According to how FERPA is written, and based on the Department's own advice, schools appear to be encouraged to classify specific employees as "law enforcement units" to collect and manage data inside the school that is not protected by the specific law designed to protect data collected inside schools. This detail is odd on its own, but given that the stated purpose of this exemption is to stovepipe data sharing with law enforcement, this recommendation is highly problematic. Given that this FERPA brochure specifically addresses surveillance camera data, it remains an open question how this would affect the use of body cameras in schools.
In this Iowa school district, where it appears that principals and assistant principals will be wearing body cams to record interactions with students, it's unclear whether the data from the cameras is considered an educational record or not. However, in Houston, where all school resource officers will wear body cameras, it seems pretty clear that the officers - and all data collected via their body cams - are part of law enforcement units, and that the data collected by police within these schools will not be protected under FERPA.
We want kids to be treated as learners, not as the objects of surveillance. Creating a special class of employee and a special class of data that is collected inside yet handled outside the educational system seems destructive, and against the interests of learners. Mistakes are viewed differently by education and law enforcement. The broad exemptions granted under the auspices of a law enforcement unit provide ample opportunity for even well intentioned adults to make decisions that have long lasting negative repercussions for kids. The school to prison pipeline is real, and loopholes created by law enforcement units are part of the problem.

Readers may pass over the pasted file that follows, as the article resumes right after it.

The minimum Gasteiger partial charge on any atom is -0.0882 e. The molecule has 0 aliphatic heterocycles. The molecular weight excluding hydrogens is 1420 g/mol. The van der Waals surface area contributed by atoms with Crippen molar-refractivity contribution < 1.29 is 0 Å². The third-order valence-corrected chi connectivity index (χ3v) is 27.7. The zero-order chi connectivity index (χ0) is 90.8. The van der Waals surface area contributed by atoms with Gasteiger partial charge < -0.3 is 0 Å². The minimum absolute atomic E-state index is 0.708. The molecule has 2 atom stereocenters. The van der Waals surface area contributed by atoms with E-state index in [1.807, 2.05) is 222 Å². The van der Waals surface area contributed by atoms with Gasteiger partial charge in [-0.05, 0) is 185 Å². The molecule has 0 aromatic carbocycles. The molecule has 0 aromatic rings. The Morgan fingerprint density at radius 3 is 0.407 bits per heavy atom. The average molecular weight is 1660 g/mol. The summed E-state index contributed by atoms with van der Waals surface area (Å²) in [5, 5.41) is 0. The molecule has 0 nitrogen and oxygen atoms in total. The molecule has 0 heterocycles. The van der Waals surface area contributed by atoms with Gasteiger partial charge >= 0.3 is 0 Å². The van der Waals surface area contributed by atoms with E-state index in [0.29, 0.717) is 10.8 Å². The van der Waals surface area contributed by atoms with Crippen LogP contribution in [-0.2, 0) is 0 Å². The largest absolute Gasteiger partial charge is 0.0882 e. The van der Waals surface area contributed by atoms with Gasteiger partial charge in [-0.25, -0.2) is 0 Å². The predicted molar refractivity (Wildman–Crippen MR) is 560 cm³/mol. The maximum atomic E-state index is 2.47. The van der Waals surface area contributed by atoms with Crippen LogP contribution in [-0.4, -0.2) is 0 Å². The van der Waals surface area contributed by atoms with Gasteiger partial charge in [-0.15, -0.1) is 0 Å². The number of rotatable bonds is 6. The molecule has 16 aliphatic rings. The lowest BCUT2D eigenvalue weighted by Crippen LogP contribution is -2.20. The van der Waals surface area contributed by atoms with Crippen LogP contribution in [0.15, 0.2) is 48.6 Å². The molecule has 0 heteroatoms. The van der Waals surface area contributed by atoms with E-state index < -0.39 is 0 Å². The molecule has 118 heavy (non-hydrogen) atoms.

5 min read
Some of my teacher friends are in the midst of planning for next year. This planning work often involves creating new curriculum, tweaking old lessons or activities, or curating and organizing learning materials. For teachers who stay in the classroom for multiple years, it's an iterative process that's never done - there's always an improvement to make, a resource to be added, an approach to be modified. The toolkit - and the specific curricular elements within that toolkit - constantly morph over time. It's the place where the teacher/author/creater/specialist can shine.
As an OER advocate, this is also the place that has enormous untapped potential. Teachers constantly create material - some of it new, some of it remixed - and as this material gets used in classrooms, teachers are in an ideal position to make specific, targeted improvements based on what worked and what didn't. So, if you are a teacher and want to tap into the OER world, these steps will get you there.
At a high level, these steps are things that most teachers are already doing. By making some subtle shifts in emphasis, however, we can improve our planning process, and contribute focused, class-tested OER for others to use and adapt. The process plays out over the course of the academic year. With some minor tweaks to our planning process, we can make future planning easier, and create some quality OER in the process.